Statements of 33 inmates belie the CBI’s claim of no murders in Muzaffarpur shelter-home case

13 January, 2020

On 8 January, the Central Bureau of Investigation told the Supreme Court that no children were murdered in the Muzaffarpur shelter-home case. Appearing on behalf of the agency, the attorney general, KK Venugopal, informed the court that all the “35 girls were alive.” The bench, headed by the chief justice of India, SA Bobde, accepted the argument without any comment. The CBI made the claim while updating the court about its investigation in the shelter-home case, which the court is overseeing. More than thirty young girls, all aged below 18, were mentally, physically and sexually abused at a government-funded shelter home, meant to rehabilitate abandoned or runaway children, in Muzaffarpur in Bihar. The Supreme Court had been monitoring the Muzaffarpur case since August 2018; the CBI was supposed to update the court regularly. In February 2019, the apex court also transferred the case from Bihar to a special court in Delhi that deals with offences under the Protection of Children from Sexual Offences Act of 2012. The trial court is set to pronounce its verdict in the case on 14 January.

The CBI’s claim before the Supreme Court contradicted the agency’s earlier stand—in May 2019, the CBI itself had told the court that at least eleven inmates of the shelter home might have been killed, and it would be investigating the case further. But more importantly, this claim defied the witness statements the agency had recorded in September 2018. Witnesses had clearly told CBI inspectors that during their stay at the shelter home, they saw its owner Brajesh Thakur and the staff members murder several residents. The Caravan accessed the statements of 33 children who were physically and sexually abused at Muzaffarpur shelter home. The horrific details present in these statements—which include accounts of rape, gangrape, sexual abuse, torture, trafficking and unnatural sex—not only directly contradict the CBI version, they also reveal the deficiencies of the CBI’s investigation.

The main accused in the case, Thakur, owned a printing press that printed three publications, ran over ten NGOs and was also a journalist accredited by the Press Information Bureau. He was also part of a state-government committees that selected journalists who should be given accreditation. Each year, he received government grants worth Rs 3 crore to run various projects, including the shelter home. He was arrested in early June 2018. Later that year, while ordering that Thakur be shifted from a jail in Bihar to one in Punjab, the apex court had observed, “Such is his power and influence that the residents of the locality had not even informed about the screams of the girls that they had heard coming from the home.”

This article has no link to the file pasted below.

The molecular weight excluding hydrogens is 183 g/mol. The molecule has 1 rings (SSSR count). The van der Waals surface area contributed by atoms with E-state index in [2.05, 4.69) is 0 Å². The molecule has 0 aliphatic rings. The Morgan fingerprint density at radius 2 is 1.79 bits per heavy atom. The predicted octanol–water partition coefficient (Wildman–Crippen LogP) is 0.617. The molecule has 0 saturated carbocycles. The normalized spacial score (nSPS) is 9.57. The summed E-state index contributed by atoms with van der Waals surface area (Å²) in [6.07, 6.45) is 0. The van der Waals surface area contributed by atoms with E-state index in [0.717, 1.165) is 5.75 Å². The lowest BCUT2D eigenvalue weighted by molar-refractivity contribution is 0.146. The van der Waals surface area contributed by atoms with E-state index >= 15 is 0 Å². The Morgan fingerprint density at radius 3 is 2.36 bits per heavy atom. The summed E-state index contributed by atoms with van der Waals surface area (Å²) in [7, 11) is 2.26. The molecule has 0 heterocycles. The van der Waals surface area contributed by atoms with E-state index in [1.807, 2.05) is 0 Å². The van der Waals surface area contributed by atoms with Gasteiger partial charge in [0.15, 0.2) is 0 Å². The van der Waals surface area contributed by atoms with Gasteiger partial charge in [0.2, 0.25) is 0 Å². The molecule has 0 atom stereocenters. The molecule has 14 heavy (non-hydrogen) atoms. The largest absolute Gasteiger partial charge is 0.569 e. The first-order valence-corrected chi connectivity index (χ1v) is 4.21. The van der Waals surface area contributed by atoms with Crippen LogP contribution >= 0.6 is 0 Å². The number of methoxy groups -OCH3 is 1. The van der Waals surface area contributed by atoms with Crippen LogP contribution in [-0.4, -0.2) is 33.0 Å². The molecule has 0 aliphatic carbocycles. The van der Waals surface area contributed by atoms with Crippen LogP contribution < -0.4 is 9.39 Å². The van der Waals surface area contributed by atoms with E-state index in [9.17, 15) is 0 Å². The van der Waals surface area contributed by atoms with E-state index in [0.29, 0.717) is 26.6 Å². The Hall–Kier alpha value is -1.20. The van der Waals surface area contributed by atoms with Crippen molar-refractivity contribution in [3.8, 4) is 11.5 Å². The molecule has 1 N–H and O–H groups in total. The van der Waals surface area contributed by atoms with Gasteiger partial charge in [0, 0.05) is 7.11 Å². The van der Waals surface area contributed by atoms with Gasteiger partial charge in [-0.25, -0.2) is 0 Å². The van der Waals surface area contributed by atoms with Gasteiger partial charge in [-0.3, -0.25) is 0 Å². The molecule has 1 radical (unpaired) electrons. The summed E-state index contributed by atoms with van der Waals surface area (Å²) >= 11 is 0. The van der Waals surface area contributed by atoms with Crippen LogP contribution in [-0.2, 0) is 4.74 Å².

The accused also included Manju Varma, formerly the minister for social welfare in the Bihar cabinet; Dilip Verma, the chairperson of the district Child Welfare Committee; Vikas Kumar, a member of the CWC; Ravi Kumar Raushan, the child-protection officer; and Rosy Rani, an assistant director of the child-protection unit. The CWC is a statutory body and has power of first judicial magistrate. It falls under the state government’s social-welfare department.

Fauzia Shakil, the lawyer for the petitioner who approached the Supreme Court, said that the angles of trafficking, unnatural offences, and the miscarriage of girls “still remain uninvestigated by the CBI.” 

The Muzaffarpur shelter-home crimes came to light in April 2018 after a team from the Tata Institute of Social Sciences conducted an independent social audit of 110 shelter homes in Bihar, under the supervision of the Bihar government’s social-welfare department. The audit expressed “grave concern” over the functioning of 17 such child-care institutions. The Muzaffarpur shelter home, named Balika Grih, was one among these.

In the beginning, the Bihar police registered and investigated the case. A month after TISS researchers submitted their report to the government, on 31 May 2018, the police registered a case against 11 persons, including Thakur and his accomplices, which included a state cabinet minister and members of the state’s child-welfare committee. The police selectively registered cases in 10 such incidents, leaving seven other shelter homes out of its investigation. In July 2018, after the Patna high court took suo moto cognisance of the Muzaffarpur case, the Bihar government handed the investigation over to the CBI.